cost-push inflation

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Related to Cost push inflation: Demand pull inflation

Cost-push inflation

Inflation caused by rising prices, usually from increased raw material or labor costs that push up the costs of production. Related: Demand-pull inflation.

Cost-Push Inflation

Inflation caused by rising costs of production. For example, if the price of a barrel of oil rises significantly, this could cause fuel prices to increase which, in turn, increases costs for transportation of food, tools, and other goods, which can cause some level of inflation across an economy. Cost-push inflation contrasts with demand-pull inflation, which is caused by a rise in demand on the part of consumers.

cost-push inflation

Rising consumer prices caused by businesses passing along increases in their own costs for labor and materials. Cost-push inflation does not necessarily result in rising corporate profits because businesses may be unable to pass through all of their cost increases. Compare demand-pull inflation.

cost-push inflation

see INFLATION.

cost-push inflation

a general increase in PRICES caused by increases in FACTOR INPUT costs. Factor input costs may rise because raw materials and energy costs increase as a result of world-wide shortages or the operation of CARTELS (oil, for example) and where a country's EXCHANGE RATE falls (see DEPRECIATION 1), or because WAGE RATES in the economy increase at a faster rate than output per man (PRODUCTIVITY). In the latter case, institutional factors, such as the use of COMPARABILITY and WAGE DIFFERENTIAL arguments in COLLECTIVE BARGAINING and persistence of RESTRICTIVE LABOUR PRACTICES, can serve to push up wages and limit the scope for productivity improvements. Faced with increased input costs, producers try to ‘pass on’ increased costs by charging higher prices. In order to maintain profit margins, producers would need to pass on the full increased costs in the form of higher prices, but whether they are able to depends upon PRICE ELASTICITY OF DEMAND for their products. Important elements in cost-push inflation in the UK and elsewhere have been periodic ‘explosions’ in commodity prices (the increases in the price of oil in 1973, 1979 and 1989 being cases in point), but more particularly ‘excessive’ increases in wages/ earnings. Wages/earnings account for around 77% of total factor incomes (see FUNCTIONAL DISTRIBUTION OF INCOME) and are a critical ingredient of AGGREGATE DEMAND in the economy. Any tendency for money wages/earnings to outstrip 99 underlying PRODUCTIVITY growth (i.e. the ability of the economy to ‘pay for/absorb’ higher wages by corresponding increases in output) is potentially inflationary. In the past PRICES AND INCOMES POLICIES have been used to limit pay awards. At the present time, policy is mainly directed towards creating a low inflation economy (see MONETARY POLICY, MONETARY POLICY COMMITTEE), thereby reducing the imperative for workers, through their TRADE UNIONS, to demand excessive wage/earnings increases to compensate themselves for falls in their real living standards.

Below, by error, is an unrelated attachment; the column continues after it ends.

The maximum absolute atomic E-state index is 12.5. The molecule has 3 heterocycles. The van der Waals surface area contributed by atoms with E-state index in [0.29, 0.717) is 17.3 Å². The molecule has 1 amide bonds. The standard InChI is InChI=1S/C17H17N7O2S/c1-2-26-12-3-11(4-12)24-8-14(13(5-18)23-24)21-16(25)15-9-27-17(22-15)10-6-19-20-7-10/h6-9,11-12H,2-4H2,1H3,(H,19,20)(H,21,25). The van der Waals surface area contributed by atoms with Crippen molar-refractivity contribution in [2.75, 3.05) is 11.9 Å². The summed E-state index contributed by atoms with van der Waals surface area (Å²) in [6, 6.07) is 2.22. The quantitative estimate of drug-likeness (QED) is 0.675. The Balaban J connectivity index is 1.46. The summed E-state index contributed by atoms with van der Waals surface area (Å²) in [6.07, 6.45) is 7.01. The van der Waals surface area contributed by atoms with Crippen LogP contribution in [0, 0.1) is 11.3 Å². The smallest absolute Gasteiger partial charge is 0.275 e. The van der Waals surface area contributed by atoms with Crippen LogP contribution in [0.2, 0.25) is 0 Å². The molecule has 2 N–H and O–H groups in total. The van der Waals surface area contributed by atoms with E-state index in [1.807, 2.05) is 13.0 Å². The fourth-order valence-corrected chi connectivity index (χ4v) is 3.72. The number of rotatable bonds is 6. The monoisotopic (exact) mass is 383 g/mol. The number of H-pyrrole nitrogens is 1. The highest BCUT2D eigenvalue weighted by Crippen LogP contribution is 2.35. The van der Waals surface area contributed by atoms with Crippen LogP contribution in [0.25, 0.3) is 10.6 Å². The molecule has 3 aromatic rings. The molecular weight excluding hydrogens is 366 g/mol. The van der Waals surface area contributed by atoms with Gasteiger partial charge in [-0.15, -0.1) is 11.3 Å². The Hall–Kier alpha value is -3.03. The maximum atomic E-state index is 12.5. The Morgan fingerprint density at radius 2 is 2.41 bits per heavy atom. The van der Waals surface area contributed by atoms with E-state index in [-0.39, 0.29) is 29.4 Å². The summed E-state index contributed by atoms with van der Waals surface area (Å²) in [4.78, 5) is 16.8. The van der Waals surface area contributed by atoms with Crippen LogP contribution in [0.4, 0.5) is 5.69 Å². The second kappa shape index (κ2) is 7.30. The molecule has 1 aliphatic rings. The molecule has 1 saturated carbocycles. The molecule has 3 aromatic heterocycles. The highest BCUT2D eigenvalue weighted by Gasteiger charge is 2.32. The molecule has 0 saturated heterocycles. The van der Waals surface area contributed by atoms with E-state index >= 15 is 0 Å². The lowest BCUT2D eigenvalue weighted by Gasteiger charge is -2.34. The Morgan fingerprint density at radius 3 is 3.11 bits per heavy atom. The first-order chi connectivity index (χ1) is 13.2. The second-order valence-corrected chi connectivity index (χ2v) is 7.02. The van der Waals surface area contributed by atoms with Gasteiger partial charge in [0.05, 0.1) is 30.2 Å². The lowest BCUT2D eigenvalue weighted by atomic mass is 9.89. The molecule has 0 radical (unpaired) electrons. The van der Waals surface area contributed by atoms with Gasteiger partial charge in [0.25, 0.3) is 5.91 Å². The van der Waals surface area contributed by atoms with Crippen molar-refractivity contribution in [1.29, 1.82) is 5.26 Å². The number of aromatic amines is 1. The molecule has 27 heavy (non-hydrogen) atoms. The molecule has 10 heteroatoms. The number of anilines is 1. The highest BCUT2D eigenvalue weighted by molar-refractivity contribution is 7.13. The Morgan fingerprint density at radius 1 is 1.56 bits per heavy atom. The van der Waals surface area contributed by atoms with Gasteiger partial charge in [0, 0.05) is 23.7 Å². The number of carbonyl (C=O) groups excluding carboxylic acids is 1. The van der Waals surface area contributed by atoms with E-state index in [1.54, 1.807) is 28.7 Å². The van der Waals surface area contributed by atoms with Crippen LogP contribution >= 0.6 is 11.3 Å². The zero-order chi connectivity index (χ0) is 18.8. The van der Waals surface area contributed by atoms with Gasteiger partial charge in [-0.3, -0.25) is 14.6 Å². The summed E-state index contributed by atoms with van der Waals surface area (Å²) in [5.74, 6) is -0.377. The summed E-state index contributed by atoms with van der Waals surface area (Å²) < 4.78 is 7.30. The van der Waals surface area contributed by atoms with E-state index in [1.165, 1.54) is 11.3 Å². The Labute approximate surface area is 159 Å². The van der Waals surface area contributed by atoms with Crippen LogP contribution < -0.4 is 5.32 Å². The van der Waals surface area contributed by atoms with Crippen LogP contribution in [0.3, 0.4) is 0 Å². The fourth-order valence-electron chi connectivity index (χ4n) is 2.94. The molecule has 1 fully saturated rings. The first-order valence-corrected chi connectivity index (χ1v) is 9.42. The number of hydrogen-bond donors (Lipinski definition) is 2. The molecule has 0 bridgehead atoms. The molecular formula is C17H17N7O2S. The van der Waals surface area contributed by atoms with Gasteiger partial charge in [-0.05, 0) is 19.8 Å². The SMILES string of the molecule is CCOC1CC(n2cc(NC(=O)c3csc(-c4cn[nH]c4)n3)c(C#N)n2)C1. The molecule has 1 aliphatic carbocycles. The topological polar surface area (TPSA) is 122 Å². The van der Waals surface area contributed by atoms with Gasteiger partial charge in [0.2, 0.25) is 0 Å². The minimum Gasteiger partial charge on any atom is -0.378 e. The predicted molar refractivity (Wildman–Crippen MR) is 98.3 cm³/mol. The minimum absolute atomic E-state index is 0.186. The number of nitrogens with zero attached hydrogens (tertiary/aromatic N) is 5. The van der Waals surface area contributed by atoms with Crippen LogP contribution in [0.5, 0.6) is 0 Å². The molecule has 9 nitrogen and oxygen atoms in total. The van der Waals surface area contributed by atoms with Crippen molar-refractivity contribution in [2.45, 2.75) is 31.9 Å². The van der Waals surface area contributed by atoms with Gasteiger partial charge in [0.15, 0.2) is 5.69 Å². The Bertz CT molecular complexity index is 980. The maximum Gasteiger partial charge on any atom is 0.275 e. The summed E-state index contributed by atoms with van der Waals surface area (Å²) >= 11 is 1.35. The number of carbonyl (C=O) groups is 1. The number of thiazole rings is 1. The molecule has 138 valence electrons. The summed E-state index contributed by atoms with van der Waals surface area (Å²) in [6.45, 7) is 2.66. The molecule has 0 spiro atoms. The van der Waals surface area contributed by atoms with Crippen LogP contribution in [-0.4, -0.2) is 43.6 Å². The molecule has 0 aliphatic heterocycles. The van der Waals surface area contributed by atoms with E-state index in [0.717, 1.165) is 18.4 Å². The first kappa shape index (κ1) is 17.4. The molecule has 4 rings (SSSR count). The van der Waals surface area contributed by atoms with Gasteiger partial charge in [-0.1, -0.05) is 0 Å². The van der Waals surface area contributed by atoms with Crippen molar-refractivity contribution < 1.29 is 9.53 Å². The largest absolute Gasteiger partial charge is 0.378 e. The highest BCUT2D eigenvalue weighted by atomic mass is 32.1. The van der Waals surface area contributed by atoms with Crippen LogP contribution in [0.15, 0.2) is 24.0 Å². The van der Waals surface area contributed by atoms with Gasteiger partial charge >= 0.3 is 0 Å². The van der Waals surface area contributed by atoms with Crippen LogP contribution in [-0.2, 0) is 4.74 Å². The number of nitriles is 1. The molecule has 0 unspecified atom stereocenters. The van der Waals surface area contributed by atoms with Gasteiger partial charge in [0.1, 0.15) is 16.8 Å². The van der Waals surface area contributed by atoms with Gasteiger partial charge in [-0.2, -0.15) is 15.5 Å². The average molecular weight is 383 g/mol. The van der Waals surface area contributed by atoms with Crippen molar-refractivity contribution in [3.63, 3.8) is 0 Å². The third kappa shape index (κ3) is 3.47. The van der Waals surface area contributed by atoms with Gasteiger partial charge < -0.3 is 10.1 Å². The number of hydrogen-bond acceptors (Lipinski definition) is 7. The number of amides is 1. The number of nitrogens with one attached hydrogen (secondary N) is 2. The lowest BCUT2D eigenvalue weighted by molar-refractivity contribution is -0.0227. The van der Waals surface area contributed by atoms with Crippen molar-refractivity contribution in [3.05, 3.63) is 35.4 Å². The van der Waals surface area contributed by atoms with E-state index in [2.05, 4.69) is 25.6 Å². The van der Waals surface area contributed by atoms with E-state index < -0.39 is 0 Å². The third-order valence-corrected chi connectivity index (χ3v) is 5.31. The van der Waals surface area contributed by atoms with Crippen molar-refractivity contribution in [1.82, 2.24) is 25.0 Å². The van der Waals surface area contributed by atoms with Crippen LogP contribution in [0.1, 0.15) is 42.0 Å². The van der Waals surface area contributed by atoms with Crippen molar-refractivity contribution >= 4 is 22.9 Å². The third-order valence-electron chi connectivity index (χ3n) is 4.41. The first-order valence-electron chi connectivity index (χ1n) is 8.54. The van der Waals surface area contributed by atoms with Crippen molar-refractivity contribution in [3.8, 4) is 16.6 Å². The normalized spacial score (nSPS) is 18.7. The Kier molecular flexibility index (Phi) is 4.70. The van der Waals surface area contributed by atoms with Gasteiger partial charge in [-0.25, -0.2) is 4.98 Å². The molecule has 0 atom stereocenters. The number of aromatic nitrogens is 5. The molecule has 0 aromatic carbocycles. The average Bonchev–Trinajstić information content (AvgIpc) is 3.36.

The Monetary Policy Committee, in monitoring inflation, currently operates a ‘tolerance threshold’ for wage/earnings growth of no more than 4-1/2% as being compatible with low inflation (this figure assumes productivity growth of around

2 3/4 -3%). See INFLATION, INFLATIONARY SPIRAL, COLLECTIVE BARGAINING.

References in periodicals archive ?
The peculiarity of an opponent of cost push inflation also being an opponent of the Phillips curve provokes a couple of further thoughts about Gifford's view of inflation.
First, let us consider his attack on cost push inflation.
One observation I would make is that it is very noticeable that in all versions of the argument, Gifford's purpose in attacking the idea of cost push inflation is to argue that the decisions of the Arbitration Commission never cause inflation.
It has taken the economy on the path of devaluation aided cost push inflation and has a never ending vicious circle.
He further stated that tariff reduction unless coupled with strategic planning would lead to cost push inflation.
The scenario of Inflation consistency appears very interesting, initiation of inflation starts with demand pull inflation (from 2004), and cost push inflation took over the place with almost at end of the demand pull, creating significant decline in the economic growth (from 2008).
Cost push inflation in presence of slow economic growth (real GDP could grew within 2.
There is a real danger of continuing cost push inflation.
The analysts however argue that the inflation in the country is cost push inflation, which is driven by high oil prices and has hardly any connection with the interest rate.
On economic side, a high interest rate n currently the highest in the region n results in cost push inflation.
The decline in the tax-GDP ratio has converged on accumulating public debt, fueled cost push inflation and increased fiscal deficit.